Harper and his supporters received a response from a Facebook spokesperson Tuesday night. It said that executives realized "the new version of the terms might technically permit some of the hypothetical situations" the group had raised. It went on to assure that those weren't situations Facebook "had in mind" when updating its terms. Those kinds of consequences, however--even if unintended--were exactly what had troubled Harper.
"The legal language is very overarching and very scary if you really take a minute to think about what the implications are," Harper says. "[It] was basically saying, 'We own you.' And so that’s where the issue came from."
Now, Harper and his followers are claiming a victory--but the biggest work, staying involved in Facebook's efforts to reformulate its terms, is still ahead of them.
"What this issue is that I hope Facebook will stick with is that they should set a precedent by rewriting their terms of service in English," Harper says. "I'm hoping this will affect other companies in the industry as well, because Facebook is just one of many, many services that people like me use."
An Ongoing Effort
For privacy advocate group EPIC, a victory isn't yet so clear.
"It's great that Facebook has responded, and I think that’s a step in the right direction--but these issues don’t go away, and it's going to be an ongoing concern for users of new network-based services until we get comprehensive privacy laws in place," Rotenberg says.
In the immediate future, EPIC plans to keep a close eye on Facebook's progress and the rights of its users. Rotenberg promises he and his colleagues will step in if the need arises--and won't hesitate to appeal to the FTC if it becomes necessary, either.
"People shouldn’t have to run around trying to think about which stuff they're going to delete," Rotenberg says. "People shouldn’t be in that position. They should be able to sign up for a service with the confidence that their rights will be respected."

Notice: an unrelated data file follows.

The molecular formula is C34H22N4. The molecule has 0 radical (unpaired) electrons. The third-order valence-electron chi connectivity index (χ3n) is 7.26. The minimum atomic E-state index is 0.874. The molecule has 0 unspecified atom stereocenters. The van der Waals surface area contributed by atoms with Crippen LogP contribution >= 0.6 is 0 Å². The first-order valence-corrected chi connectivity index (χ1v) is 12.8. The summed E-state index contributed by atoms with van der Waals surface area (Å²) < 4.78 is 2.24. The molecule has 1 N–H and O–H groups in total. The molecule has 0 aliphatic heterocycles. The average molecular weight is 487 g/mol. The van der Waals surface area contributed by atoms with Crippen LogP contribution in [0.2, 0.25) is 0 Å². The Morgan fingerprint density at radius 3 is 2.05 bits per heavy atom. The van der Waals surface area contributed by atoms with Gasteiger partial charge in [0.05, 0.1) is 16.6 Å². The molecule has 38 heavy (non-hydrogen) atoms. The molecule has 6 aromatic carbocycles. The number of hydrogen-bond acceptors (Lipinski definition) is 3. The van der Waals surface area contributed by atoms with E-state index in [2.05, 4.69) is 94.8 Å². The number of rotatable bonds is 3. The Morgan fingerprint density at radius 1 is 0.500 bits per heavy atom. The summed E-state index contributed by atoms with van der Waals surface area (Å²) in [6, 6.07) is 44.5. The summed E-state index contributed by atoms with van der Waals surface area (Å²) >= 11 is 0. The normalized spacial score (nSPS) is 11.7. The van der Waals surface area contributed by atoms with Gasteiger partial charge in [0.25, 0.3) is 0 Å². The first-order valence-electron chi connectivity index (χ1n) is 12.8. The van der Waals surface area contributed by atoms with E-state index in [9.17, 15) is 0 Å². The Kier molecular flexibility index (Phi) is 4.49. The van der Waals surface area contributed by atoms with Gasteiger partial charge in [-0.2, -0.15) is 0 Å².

One new concern already on the horizon comes with Facebook's updated advertising models. The site is now utilizing APIs to pull user data off of status updates, Rotenberg says, then use it within ads placed on the page.
"People ... who care about privacy on Facebook typically don’t install applications, because they know that applications are pulling down a lot of their data. But if you're not installing applications and you learn that the information that you're putting in your status updates is being provided for advertising, you might be a little upset," Rotenberg says.
Luckily, organizations like EPIC are on the watch. And so, too, are thousands of regular users--people just like Julius Harper Jr.
"The fact that [the protest group] blew up so huge has to do more with how people on the service felt way more than it had to do with me," Harper says. "Had I not done it, it would have happened some other way. But I'm grateful that I got to be part of the process and make a real difference on something that affects millions of people."